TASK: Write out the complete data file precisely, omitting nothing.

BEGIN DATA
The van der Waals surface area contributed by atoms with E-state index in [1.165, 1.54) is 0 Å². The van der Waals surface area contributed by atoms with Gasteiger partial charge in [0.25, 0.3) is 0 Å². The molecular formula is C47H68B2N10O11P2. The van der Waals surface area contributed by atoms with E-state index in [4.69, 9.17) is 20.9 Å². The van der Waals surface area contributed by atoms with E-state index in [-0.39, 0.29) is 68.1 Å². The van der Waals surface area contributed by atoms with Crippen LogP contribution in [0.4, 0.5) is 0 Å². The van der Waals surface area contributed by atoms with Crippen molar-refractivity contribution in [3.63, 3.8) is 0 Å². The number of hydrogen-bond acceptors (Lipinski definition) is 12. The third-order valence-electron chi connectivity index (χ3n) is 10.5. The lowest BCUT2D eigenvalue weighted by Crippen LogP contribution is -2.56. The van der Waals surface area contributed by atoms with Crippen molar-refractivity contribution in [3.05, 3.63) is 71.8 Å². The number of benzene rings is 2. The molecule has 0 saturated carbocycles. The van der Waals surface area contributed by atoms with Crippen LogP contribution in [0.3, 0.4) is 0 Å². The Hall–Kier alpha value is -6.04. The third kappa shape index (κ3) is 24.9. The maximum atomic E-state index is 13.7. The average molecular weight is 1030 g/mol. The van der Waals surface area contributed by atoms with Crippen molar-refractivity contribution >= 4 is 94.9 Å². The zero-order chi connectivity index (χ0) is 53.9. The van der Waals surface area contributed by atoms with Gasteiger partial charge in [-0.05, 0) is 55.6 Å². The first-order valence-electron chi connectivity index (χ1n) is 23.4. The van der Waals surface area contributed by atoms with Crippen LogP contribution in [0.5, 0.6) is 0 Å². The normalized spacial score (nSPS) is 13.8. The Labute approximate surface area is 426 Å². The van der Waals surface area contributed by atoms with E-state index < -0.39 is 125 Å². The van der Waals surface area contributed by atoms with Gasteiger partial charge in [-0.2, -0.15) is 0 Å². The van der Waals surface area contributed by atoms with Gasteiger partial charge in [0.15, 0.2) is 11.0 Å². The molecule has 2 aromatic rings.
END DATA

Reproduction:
The van der Waals surface area contributed by atoms with E-state index in [1.165, 1.54) is 0 Å². The van der Waals surface area contributed by atoms with Gasteiger partial charge in [0.25, 0.3) is 0 Å². The molecular formula is C47H68B2N10O11P2. The van der Waals surface area contributed by atoms with E-state index in [4.69, 9.17) is 20.9 Å². The van der Waals surface area contributed by atoms with E-state index in [-0.39, 0.29) is 68.1 Å². The van der Waals surface area contributed by atoms with Crippen LogP contribution in [0.4, 0.5) is 0 Å². The van der Waals surface area contributed by atoms with Crippen molar-refractivity contribution in [3.63, 3.8) is 0 Å². The number of hydrogen-bond acceptors (Lipinski definition) is 12. The third-order valence-electron chi connectivity index (χ3n) is 10.5. The lowest BCUT2D eigenvalue weighted by Crippen LogP contribution is -2.56. The van der Waals surface area contributed by atoms with Crippen molar-refractivity contribution in [3.05, 3.63) is 71.8 Å². The number of benzene rings is 2. The molecule has 0 saturated carbocycles. The van der Waals surface area contributed by atoms with Crippen LogP contribution in [0.3, 0.4) is 0 Å². The Hall–Kier alpha value is -6.04. The third kappa shape index (κ3) is 24.9. The maximum atomic E-state index is 13.7. The average molecular weight is 1030 g/mol. The van der Waals surface area contributed by atoms with Crippen molar-refractivity contribution >= 4 is 94.9 Å². The zero-order chi connectivity index (χ0) is 53.9. The van der Waals surface area contributed by atoms with Gasteiger partial charge in [-0.05, 0) is 55.6 Å². The first-order valence-electron chi connectivity index (χ1n) is 23.4. The van der Waals surface area contributed by atoms with Crippen LogP contribution in [0.5, 0.6) is 0 Å². The normalized spacial score (nSPS) is 13.8. The Labute approximate surface area is 426 Å². The van der Waals surface area contributed by atoms with E-state index < -0.39 is 125 Å². The van der Waals surface area contributed by atoms with Gasteiger partial charge in [-0.2, -0.15) is 0 Å². The van der Waals surface area contributed by atoms with Gasteiger partial charge in [0.15, 0.2) is 11.0 Å². The molecule has 2 aromatic rings.